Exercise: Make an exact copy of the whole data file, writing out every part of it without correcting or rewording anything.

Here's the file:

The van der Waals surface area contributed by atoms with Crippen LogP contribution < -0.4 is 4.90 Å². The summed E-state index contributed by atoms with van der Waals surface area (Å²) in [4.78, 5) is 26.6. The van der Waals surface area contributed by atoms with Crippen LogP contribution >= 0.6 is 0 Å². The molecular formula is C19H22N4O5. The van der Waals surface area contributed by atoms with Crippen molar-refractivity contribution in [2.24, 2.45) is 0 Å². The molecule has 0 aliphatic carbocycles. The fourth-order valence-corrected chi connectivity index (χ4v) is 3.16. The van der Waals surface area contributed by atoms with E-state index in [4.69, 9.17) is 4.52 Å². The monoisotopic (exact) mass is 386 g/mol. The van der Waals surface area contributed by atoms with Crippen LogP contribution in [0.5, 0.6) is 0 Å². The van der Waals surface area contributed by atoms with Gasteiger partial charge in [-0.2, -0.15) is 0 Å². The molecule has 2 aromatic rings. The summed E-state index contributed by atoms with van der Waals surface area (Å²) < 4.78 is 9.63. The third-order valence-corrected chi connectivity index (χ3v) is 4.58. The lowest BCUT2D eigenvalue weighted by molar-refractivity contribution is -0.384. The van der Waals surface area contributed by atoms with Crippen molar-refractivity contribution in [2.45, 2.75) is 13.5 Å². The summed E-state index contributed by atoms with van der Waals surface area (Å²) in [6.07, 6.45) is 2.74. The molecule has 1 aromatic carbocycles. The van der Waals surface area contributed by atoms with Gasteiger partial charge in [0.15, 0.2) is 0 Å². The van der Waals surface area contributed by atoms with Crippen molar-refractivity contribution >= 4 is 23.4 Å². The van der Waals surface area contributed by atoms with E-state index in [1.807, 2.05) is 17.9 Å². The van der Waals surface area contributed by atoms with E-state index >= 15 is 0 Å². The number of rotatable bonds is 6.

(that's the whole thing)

The van der Waals surface area contributed by atoms with Crippen LogP contribution < -0.4 is 4.90 Å². The summed E-state index contributed by atoms with van der Waals surface area (Å²) in [4.78, 5) is 26.6. The van der Waals surface area contributed by atoms with Crippen LogP contribution >= 0.6 is 0 Å². The molecular formula is C19H22N4O5. The van der Waals surface area contributed by atoms with Crippen molar-refractivity contribution in [2.24, 2.45) is 0 Å². The molecule has 0 aliphatic carbocycles. The fourth-order valence-corrected chi connectivity index (χ4v) is 3.16. The van der Waals surface area contributed by atoms with E-state index in [4.69, 9.17) is 4.52 Å². The monoisotopic (exact) mass is 386 g/mol. The van der Waals surface area contributed by atoms with Crippen LogP contribution in [0.5, 0.6) is 0 Å². The van der Waals surface area contributed by atoms with Gasteiger partial charge in [-0.2, -0.15) is 0 Å². The molecule has 2 aromatic rings. The summed E-state index contributed by atoms with van der Waals surface area (Å²) < 4.78 is 9.63. The third-order valence-corrected chi connectivity index (χ3v) is 4.58. The lowest BCUT2D eigenvalue weighted by molar-refractivity contribution is -0.384. The van der Waals surface area contributed by atoms with Crippen molar-refractivity contribution in [2.45, 2.75) is 13.5 Å². The summed E-state index contributed by atoms with van der Waals surface area (Å²) in [6.07, 6.45) is 2.74. The molecule has 1 aromatic carbocycles. The van der Waals surface area contributed by atoms with Gasteiger partial charge in [0.15, 0.2) is 0 Å². The van der Waals surface area contributed by atoms with Crippen molar-refractivity contribution >= 4 is 23.4 Å². The van der Waals surface area contributed by atoms with E-state index in [1.807, 2.05) is 17.9 Å². The van der Waals surface area contributed by atoms with E-state index >= 15 is 0 Å². The number of rotatable bonds is 6.